Monday, February 06, 2012

Discrimination Is Wrong, No Matter Who The Target

I wasn't planning to write about Stacey Campfield, he of the rampant homophobia, bigotry and utter idiocy, but the more I saw this story, the more annoyed I got.
At the LGBT community. So, here goes....
Stacey Campfield doesn't like gay folk...even though he may be one.....oops did I say that out loud.....and he works his legislative ass off to prove it. He doesn't want folks saying 'gay,' he likes to spread old wives tales about gay men having sex with monkeys to start the AIDS epidemic, he believes straight people cannot get, or transmit, HIV.
In other words, he's a delusional douche. But, the last time I checked this was America where one has the right to be a delusional douche, or not. We all have the right to our opinions, whether others agree with them or not, or even if they're true, or not. That's the great thing. Stacey Campfield can suggest that I, as a gay man, may have had sex with a monkey, and I can say Stacey Campfield is a horse's ass.
But then Stacey Campfield wanted to take some friends to brunch at the Bistro at the Bijou in Knoxville, Tennessee, when he was told by the owner that he had to leave because she didn't like his views on the LGBT community. Martha Boggs, the restaurant owner, says she told him to leave, and banned him from the bistro, over his recent remarks about gays and the origin of the AIDS virus: "When I saw him at the front door, I told him to leave. It’s just my way to show support for the gay community and stand up to somebody I think is a bully. He’s really gone from being stupid to dangerous. I think he needs to know what it feels like to be discriminated against.”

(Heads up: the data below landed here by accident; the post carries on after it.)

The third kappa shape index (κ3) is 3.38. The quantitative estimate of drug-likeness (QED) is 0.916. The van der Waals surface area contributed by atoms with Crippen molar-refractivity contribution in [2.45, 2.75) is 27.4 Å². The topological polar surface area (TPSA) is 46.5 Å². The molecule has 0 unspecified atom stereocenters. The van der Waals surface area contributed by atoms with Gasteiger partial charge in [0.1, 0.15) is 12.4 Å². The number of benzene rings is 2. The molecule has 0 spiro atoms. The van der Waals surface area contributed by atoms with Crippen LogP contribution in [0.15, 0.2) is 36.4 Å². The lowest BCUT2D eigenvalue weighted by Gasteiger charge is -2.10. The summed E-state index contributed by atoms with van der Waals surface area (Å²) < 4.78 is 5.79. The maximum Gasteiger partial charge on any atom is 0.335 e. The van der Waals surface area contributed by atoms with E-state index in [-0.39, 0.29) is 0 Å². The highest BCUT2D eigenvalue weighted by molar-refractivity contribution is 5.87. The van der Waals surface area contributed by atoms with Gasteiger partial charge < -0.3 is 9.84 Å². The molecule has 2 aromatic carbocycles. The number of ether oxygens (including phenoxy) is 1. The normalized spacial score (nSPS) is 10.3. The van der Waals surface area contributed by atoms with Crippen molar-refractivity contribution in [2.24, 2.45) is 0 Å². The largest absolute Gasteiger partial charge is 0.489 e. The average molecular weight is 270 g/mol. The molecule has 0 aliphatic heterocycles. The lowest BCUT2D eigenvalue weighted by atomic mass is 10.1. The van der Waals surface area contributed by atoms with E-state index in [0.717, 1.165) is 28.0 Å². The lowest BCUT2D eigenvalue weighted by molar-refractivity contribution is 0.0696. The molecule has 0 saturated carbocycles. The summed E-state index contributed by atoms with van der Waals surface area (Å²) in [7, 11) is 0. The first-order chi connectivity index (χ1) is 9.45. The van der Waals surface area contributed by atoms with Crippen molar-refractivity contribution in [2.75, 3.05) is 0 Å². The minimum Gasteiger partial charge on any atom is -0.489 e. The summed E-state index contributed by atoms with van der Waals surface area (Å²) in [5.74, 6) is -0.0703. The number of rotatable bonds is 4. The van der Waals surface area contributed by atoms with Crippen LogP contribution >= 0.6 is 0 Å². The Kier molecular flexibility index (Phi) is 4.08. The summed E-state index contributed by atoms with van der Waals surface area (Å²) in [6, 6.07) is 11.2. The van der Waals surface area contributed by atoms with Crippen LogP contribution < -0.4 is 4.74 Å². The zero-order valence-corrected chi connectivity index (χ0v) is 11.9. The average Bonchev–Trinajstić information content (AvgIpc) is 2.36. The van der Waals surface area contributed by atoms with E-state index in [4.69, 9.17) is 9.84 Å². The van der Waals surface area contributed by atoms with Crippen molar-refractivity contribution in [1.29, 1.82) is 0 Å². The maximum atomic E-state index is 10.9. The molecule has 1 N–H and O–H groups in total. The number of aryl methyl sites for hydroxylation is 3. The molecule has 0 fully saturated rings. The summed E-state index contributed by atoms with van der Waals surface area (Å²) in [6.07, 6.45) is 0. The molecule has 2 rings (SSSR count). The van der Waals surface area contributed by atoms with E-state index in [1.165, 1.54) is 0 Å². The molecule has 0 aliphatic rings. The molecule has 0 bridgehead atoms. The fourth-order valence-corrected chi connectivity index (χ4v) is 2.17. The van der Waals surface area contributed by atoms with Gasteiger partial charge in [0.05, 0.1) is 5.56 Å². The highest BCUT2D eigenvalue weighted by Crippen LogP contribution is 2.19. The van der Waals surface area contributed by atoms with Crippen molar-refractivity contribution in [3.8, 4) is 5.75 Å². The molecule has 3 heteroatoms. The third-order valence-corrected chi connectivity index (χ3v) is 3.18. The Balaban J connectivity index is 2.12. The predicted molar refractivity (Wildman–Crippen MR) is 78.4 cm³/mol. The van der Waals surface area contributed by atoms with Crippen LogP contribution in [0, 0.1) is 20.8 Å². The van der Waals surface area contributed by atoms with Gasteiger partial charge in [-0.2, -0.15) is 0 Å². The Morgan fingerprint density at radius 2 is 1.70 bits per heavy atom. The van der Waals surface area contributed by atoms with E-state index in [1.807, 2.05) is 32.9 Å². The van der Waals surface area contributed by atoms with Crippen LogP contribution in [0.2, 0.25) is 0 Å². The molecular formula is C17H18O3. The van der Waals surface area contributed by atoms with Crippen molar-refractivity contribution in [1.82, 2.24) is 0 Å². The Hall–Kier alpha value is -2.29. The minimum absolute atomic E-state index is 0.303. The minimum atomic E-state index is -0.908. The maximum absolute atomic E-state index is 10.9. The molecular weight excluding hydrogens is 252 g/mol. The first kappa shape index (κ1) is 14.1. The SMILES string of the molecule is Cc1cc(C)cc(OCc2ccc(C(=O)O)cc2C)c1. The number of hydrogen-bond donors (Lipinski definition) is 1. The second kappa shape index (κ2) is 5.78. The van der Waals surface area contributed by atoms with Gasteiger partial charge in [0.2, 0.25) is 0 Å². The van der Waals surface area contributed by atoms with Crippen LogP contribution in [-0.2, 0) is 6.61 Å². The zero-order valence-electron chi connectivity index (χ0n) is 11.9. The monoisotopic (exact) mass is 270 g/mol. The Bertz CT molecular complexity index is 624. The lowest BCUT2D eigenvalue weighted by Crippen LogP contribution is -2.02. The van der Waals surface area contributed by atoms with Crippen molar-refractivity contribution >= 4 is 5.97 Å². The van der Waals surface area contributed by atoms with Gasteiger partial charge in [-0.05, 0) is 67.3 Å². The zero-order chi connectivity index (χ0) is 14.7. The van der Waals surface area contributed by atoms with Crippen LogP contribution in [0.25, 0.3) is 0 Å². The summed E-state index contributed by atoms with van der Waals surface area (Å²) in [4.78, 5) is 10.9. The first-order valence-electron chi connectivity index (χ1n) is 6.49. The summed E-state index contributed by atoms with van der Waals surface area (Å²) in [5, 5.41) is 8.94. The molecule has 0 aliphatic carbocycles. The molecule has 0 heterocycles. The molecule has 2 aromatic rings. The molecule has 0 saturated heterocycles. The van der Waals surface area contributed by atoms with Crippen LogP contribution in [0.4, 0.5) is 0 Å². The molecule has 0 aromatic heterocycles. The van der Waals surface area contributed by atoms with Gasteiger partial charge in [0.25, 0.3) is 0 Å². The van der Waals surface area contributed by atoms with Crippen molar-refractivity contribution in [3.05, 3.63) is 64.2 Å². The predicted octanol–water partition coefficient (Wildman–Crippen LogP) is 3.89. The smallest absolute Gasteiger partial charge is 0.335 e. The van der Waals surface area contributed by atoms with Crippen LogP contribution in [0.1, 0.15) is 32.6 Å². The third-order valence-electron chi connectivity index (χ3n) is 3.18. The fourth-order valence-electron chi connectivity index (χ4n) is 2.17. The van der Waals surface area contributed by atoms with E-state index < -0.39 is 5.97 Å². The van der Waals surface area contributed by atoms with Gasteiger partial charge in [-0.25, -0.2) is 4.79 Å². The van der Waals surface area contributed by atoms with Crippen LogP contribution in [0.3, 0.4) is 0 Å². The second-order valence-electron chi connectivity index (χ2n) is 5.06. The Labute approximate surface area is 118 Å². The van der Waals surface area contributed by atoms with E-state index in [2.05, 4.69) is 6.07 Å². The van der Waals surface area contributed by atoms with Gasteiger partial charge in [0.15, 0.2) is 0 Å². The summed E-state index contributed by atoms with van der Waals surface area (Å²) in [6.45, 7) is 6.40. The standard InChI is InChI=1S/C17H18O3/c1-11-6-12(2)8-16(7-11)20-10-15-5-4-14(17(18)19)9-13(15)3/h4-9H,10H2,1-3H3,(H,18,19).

And a lot of us cheered. I didn't, and I'll tell you why.
It's discrimination. Sure, discrimination against a homophobe and, as Boggs says, a bully, but it's still discrimination. She booted him from the bistro because of his opinion. Is that really any different than that florist who wouldn't service a gay couple's wedding, or the B&B that wouldn't allow a gay reception?
I don't like Campfield. I think he is a moron, and he is a panderer and a fear monger, but he's also entitled to his opinion. And he's entitled to brunch.
Let me break it down like this: last week the LGBT community--myself included--was in an uproar because hate group, One Million Moms, demanded JCPenney drop out gay entertainer Ellen DeGeneres as their spokesperson. We all yelled that that was wrong; we signed a petition, we blogged, we Tweeted, we Facebooked it. It is wrong for that group to discriminate against Ellen because she's a Lesbian.